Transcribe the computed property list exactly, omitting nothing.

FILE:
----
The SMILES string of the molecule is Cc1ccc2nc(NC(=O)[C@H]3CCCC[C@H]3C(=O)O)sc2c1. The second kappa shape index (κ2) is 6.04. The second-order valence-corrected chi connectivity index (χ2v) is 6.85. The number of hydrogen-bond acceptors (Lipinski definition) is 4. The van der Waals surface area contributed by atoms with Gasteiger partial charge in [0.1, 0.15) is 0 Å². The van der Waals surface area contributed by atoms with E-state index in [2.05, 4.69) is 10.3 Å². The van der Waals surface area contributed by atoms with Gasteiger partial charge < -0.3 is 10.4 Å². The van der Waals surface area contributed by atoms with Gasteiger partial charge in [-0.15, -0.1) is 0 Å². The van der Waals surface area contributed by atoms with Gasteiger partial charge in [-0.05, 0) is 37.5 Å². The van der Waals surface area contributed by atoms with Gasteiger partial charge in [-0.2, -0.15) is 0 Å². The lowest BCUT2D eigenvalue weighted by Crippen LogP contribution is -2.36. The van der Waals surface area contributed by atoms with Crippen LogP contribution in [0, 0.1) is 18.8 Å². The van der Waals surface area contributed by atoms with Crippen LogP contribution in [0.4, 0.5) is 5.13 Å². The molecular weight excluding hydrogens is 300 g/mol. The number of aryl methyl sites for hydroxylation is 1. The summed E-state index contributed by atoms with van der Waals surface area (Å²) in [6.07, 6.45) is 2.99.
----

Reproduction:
The SMILES string of the molecule is Cc1ccc2nc(NC(=O)[C@H]3CCCC[C@H]3C(=O)O)sc2c1. The second kappa shape index (κ2) is 6.04. The second-order valence-corrected chi connectivity index (χ2v) is 6.85. The number of hydrogen-bond acceptors (Lipinski definition) is 4. The van der Waals surface area contributed by atoms with Gasteiger partial charge in [0.1, 0.15) is 0 Å². The van der Waals surface area contributed by atoms with E-state index in [2.05, 4.69) is 10.3 Å². The van der Waals surface area contributed by atoms with Gasteiger partial charge < -0.3 is 10.4 Å². The van der Waals surface area contributed by atoms with Gasteiger partial charge in [-0.15, -0.1) is 0 Å². The van der Waals surface area contributed by atoms with Gasteiger partial charge in [-0.05, 0) is 37.5 Å². The van der Waals surface area contributed by atoms with Gasteiger partial charge in [-0.2, -0.15) is 0 Å². The lowest BCUT2D eigenvalue weighted by Crippen LogP contribution is -2.36. The van der Waals surface area contributed by atoms with Crippen LogP contribution in [0, 0.1) is 18.8 Å². The van der Waals surface area contributed by atoms with Crippen LogP contribution in [0.4, 0.5) is 5.13 Å². The molecular weight excluding hydrogens is 300 g/mol. The number of aryl methyl sites for hydroxylation is 1. The summed E-state index contributed by atoms with van der Waals surface area (Å²) in [6.07, 6.45) is 2.99.